Last week, the World Wildlife Fund released their annual Living Planet Report, which estimated that wildlife populations (including mammals, reptiles, amphibians, birds, and fish) have fallen by 60% between 1970 and 2014. This represents a staggering and tragic loss of non-human life and ecological heritage. But the loss of wildlife means more than that, according to the WWF. “Our health, food and security depend on biodiversity,” the report says, and “without healthy natural systems researchers are asking whether continuing human development is possible.” Mike Barrett, one of the authors of the report, puts it more bluntly in an interview with The Guardian: “This is far more than just being about losing the wonders of nature, desperately sad though that is. This is actually now jeopardising the future of people. Nature is not a ‘nice to have’ — it is our life-support system.”
In the widest sense of the word — nature as everything except humans — this is hard to disagree with. But framing the loss of wild species as a threat to human civilization and material well-being is a questionable proposition. The declines in animal populations documented in the Living Planet Report are tragic and painful news for nature and wildlife enthusiasts like myself. Yet it is not clear that the loss of species and populations, even at the scale we’ve seen in the last few decades, really endangers human material well-being. Overall well-being and quality of life certainly are affected, no doubt — less non-human life makes for a world that is less beautiful and exciting — but the same may not be true for material well-being.
Of course, there are ecosystem services like carbon sequestration and flood control that provide clear benefits to society, and this can sometimes justify protecting ecosystems as a whole. But as for the role of species diversity and abundance in enabling these services, the evidence is mixed. In some cases, such as with carbon sequestration, a greater diversity of plants can be a boon. But non-native, generalist species can often support an ecosystem service just as well as native species. Simplification of ecosystems can sometimes enhance service provision; this is the essence of agriculture. And for ecosystem services like flood protection and water quality, there is no clear relationship with biodiversity. A tree canopy and some undergrowth will do just fine in many cases. Even in cases where biodiversity enhances ecosystem function, like primary productivity, it might not improve the service, if there is no human demand for it.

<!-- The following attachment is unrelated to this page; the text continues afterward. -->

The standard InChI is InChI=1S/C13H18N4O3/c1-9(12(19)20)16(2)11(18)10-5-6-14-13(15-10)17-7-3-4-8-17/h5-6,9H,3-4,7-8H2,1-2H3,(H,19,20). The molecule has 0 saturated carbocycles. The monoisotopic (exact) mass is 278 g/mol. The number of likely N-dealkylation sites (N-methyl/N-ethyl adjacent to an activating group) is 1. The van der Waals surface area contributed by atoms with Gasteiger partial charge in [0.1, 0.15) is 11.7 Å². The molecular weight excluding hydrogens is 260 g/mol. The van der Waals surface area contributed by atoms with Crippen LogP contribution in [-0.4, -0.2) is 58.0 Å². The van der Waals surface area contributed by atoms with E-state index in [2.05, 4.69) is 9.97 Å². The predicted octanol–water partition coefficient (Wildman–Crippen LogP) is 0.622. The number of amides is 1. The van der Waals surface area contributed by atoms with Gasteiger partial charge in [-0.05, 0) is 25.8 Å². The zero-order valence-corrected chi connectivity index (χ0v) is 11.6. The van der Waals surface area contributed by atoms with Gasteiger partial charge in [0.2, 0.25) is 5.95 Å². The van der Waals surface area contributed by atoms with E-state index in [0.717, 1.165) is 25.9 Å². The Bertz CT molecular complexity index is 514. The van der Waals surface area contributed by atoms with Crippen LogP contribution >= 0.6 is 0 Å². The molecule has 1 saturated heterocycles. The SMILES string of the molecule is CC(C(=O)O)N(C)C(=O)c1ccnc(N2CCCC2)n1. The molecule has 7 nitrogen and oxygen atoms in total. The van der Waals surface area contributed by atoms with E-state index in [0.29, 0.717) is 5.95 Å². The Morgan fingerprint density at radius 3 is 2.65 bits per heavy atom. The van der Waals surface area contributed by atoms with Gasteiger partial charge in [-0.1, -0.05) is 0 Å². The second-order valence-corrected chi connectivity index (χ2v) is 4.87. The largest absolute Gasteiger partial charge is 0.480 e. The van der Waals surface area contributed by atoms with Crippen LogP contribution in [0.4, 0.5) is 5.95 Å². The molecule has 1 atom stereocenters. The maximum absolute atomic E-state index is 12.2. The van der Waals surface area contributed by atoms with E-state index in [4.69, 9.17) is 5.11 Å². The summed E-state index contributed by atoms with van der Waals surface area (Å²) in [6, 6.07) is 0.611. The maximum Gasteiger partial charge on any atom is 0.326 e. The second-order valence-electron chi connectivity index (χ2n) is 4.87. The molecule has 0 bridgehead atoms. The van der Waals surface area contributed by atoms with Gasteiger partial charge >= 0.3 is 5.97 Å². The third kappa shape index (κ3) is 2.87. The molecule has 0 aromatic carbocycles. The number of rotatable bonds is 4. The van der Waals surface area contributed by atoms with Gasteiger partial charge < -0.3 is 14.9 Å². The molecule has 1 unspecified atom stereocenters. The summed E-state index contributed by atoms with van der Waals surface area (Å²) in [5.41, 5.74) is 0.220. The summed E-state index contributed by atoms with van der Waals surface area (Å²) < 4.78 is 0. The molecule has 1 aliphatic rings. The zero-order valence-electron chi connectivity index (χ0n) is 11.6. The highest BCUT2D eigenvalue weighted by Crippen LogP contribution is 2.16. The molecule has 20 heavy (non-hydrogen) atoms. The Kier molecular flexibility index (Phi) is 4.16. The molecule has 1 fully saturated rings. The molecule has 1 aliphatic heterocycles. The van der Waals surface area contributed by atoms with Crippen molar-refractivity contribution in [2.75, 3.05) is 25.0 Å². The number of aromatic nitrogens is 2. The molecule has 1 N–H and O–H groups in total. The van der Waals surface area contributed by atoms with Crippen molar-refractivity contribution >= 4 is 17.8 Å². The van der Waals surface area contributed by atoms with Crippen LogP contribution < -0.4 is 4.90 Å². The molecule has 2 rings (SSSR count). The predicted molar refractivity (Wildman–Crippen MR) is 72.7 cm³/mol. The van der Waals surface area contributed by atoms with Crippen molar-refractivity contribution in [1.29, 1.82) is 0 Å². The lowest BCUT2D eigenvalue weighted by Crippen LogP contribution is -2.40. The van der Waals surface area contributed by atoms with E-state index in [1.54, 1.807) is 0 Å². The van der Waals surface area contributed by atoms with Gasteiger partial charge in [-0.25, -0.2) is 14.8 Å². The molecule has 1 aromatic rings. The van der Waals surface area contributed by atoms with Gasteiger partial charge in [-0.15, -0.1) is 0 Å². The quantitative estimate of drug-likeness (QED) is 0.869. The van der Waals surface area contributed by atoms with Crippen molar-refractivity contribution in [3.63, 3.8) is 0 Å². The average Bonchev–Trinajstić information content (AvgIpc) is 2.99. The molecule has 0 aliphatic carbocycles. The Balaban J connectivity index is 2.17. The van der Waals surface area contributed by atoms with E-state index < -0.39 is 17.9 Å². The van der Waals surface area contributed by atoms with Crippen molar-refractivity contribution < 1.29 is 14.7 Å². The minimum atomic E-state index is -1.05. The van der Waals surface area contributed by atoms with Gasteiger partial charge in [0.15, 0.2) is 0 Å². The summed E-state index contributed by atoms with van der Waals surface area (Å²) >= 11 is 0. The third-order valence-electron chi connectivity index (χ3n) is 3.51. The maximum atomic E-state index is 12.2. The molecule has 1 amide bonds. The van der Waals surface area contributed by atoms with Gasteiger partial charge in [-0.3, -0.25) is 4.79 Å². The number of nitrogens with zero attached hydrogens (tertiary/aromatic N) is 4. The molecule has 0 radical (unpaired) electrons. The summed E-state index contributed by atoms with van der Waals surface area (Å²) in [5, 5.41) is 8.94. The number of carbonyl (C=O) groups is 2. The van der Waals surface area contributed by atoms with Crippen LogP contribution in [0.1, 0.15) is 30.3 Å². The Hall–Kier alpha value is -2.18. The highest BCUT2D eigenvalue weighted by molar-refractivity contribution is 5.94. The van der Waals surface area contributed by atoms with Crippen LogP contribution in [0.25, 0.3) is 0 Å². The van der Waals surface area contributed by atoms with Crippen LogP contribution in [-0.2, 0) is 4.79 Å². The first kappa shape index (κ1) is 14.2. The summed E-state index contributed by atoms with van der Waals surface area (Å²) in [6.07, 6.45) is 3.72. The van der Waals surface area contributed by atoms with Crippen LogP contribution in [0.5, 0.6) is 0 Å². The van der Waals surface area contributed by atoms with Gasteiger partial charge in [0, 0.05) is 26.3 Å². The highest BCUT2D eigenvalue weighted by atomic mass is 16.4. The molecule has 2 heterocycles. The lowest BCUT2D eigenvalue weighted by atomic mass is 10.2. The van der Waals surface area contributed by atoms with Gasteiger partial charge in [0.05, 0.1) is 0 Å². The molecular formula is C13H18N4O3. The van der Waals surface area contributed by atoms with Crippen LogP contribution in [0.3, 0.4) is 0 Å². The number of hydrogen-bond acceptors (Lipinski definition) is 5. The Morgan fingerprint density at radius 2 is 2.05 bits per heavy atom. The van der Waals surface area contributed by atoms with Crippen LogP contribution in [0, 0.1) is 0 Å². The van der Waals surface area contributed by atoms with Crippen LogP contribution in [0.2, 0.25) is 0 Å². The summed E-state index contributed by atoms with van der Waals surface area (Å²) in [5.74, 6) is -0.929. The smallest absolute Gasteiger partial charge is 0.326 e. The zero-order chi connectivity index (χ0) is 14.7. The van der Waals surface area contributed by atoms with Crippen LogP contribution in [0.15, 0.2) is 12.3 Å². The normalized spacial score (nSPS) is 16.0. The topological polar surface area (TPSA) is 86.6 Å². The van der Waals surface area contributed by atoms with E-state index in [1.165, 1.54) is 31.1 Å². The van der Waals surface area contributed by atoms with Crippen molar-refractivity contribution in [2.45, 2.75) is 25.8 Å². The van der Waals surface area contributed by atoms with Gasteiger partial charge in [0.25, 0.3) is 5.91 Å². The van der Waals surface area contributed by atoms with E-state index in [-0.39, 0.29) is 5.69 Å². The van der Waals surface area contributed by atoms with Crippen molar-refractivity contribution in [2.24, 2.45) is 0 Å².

It’s hard not to observe, for instance, that while populations of wild species have been thoroughly depleted in places like Europe, whose landscapes have been deeply transformed for millennia, Europeans are, overall, healthy, well-fed, and enjoy high living standards. Meanwhile, the world’s poorest and most vulnerable populations are often found in tropical regions rich in biodiversity, such as the Congo Basin. Furthermore, we all seem to be doing just fine without the megafauna that went extinct even before the emergence of agriculture, at least in part due to human pressures.
Some have suggested that this presents an “environmentalist’s paradox”: why has human well-being increased even as wildlife and natural ecosystems have declined? I’m not sure, however, that it’s much of a paradox. Humans through the ages have altered their environment to better serve their needs — and that has often meant converting natural habitats to cropland or favoring some species over others. For example, while there were also more sinister motives behind the near eradication of American bison, one simple driver was the fact that cattle were easier to raise and provided more food and higher profits.
I’m acutely aware of the fact that the stories we tell can influence the public’s support for conservation, and I am as dedicated as any other conservationist to finding narratives that can persuade people to care for wildlife. It is entirely understandable that many conservationists have embraced the argument that species should be preserved because they provide “life support” to people and societies. But I have a hard time arguing in good faith that further wildlife losses per se would prove catastrophic to the material basis of societies. And I worry that pushing the argument too far — that our lives depend on wildlife — could eventually backfire if it is later perceived as crying wolf. This could jeopardize the public’s trust in conservation scientists and practitioners. To avoid that, we need to reconcile ourselves to the thought that many wild animals, while priceless in the aesthetic and spiritual sense, might be dispensable in the material sense.
None of this is to say that appeals to instrumental values and ecosystem services can’t be justified in many cases. Conservationists need a diverse set of strategies for on-the-ground action and advocacy. But I do think it means that we need arguments for conservation robust to the possibility that wildlife might not be as materially important as we’d like to think.